The modified technique was applied to the S48 unit in Tahe oilfield. The S48 unit is one of the main cave systems put into development firstly in Tahe oilfield. The storage space is composed of a large number of caves, fractures and pores which leads to a strong heterogeneity. The S48 unit started water waterflooding development since May 10, 2005 and the waterflood was balanced (the field injection rate is approximately equal to the total production rate). Due to the large number of fractures and vugs, the injection signal propagation is very fast in the reservoir, so the daily injection rate and daily production rate are selected as input signals. Meanwhile, the wellbore pressure fluctuation and shut-in situation happens frequently caused by water flooding method and many adjustment measures. Therefore, the modified MLR model which considers the fluctuation of bottom-hole pressure is applied.

The three-month production dynamic data was selected to study the interwell dynamic connectivity of the reservoir. The predicted production rate and the actual production rate curve of the block are shown in Figure 7, and the coefficient of determination between them is 88.7%. The average error of all production wells is 6.89%, which meets the requirement of field engineering. The S48 unit interwell dynamic connectivity diagram is plotted by using dynamic connectivity coefficient in Figure 8, where the reverse arrow points from the injector to the producer. Thus, the displacement direction is demonstrated intuitively in the reservoir. The injection rate is proportional to the dynamic connectivity coefficient of the well.

Production rate comparison between modified MLR simualtion result and the real field data
Figure 7

Production rate comparison between modified MLR simualtion result and the real field data

The interwell dynamic connectivity diagram of unit S48
Figure 8

The interwell dynamic connectivity diagram of unit S48

As shown in Figure 8, due to the strong heterogeneity of reservoir, dynamic connectivity between injectors and producers in the different directions are significantly different. The larger connectivity coefficients occur in the NW-SE trending, clearly showing the preferential permeability orientation. The main cave of unit S48, located in a NW-SE trending inherent karst highland, was formed by the first-order underground river [18]. Therefore, the injectors and producers in this direction are well-connected, which is consistent with the interwell connectivity distribution. Yang [19] has found TK410-TK425-S48-T401-TK412- T402 well groups are connected using the pressure transient analysis method before the unit had started water injection development. Many other researchers [20] also obtained the similar conclusions using other methods such as the pressure gradient method and the interwell energy interference analysis method.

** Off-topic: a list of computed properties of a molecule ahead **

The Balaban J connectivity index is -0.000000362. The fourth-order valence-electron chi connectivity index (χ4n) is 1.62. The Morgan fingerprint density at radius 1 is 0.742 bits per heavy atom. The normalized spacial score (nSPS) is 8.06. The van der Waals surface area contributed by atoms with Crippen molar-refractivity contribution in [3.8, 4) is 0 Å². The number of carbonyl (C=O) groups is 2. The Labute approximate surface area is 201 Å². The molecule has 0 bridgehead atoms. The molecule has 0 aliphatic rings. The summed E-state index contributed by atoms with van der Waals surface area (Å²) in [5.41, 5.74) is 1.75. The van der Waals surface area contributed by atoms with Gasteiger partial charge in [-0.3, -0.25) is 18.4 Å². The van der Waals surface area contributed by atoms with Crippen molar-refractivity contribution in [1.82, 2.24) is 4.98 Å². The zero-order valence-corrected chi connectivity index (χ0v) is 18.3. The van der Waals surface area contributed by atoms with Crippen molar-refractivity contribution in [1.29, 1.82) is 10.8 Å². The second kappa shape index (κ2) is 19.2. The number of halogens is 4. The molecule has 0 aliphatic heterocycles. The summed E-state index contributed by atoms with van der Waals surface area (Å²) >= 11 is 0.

After the waterflooding development, based on the injection and production performance data, interwell connectivity can be determined using our new method. The results show that TK412 is connected dynamically with well T402 and well T401, and TK425 is connected with well TK410 and well S48, which are consistent with the previous analysis. TK411 well has been injected with tracer during water injection. The tracer interpretation result demonstrates that the connectivity level of the wells S48, T401, TK467 and TK411 is the first order while the connectivity level of TK476, TK428CH and TK411 is the third order. The conclusion is consistent with the inversion result of this paper.

5 Conclusions

  1. The inject impulse dissipation in the carbonate reservoir is different from that in the sand reservoir. Due to fractures and vugs, the time lag and signal attenuation in the carbonate reservoir is smaller than that in the sand reservoir. Based on the typical pressure solution of doubleporosity reservoirs, diffusivity filter coefficient model has been built to model the propagation characteristics of injection signals in carbonate reservoirs, which can describe the attenuation and time lag of the injected signal accurately.

  2. The MLR model with fluctuating BHPs gives more reliable evaluations of interwell connectivity between injectors and producers, which greatly increases the amount of data available in practical application and improves the accuracy of inversion results.

  3. The inversion results of our method are consistent with the interwell connectivity of the reservoir. It can also characterize the connectivity between injectors and producers quantitatively as well as provide guidance for later injection. Our method is simple and convenient to apply. In addition, it doesn't influence the normal production of oil field.


This work was supported by the National Natural Science Foundation of China (No.51490654, No.51504276, No.51504277) and the Fundamental Research Funds for the Central Universities (No.16CX05018A).


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About the article

Received: 2016-10-15

Accepted: 2017-01-05

Published Online: 2017-05-06

Citation Information: Open Physics, Volume 15, Issue 1, Pages 306–312, ISSN (Online) 2391-5471, DOI: https://doi.org/10.1515/phys-2017-0034.

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© 2017 Wei Wang et al.. This work is licensed under the Creative Commons Attribution-NonCommercial-NoDerivatives 3.0 License. BY-NC-ND 3.0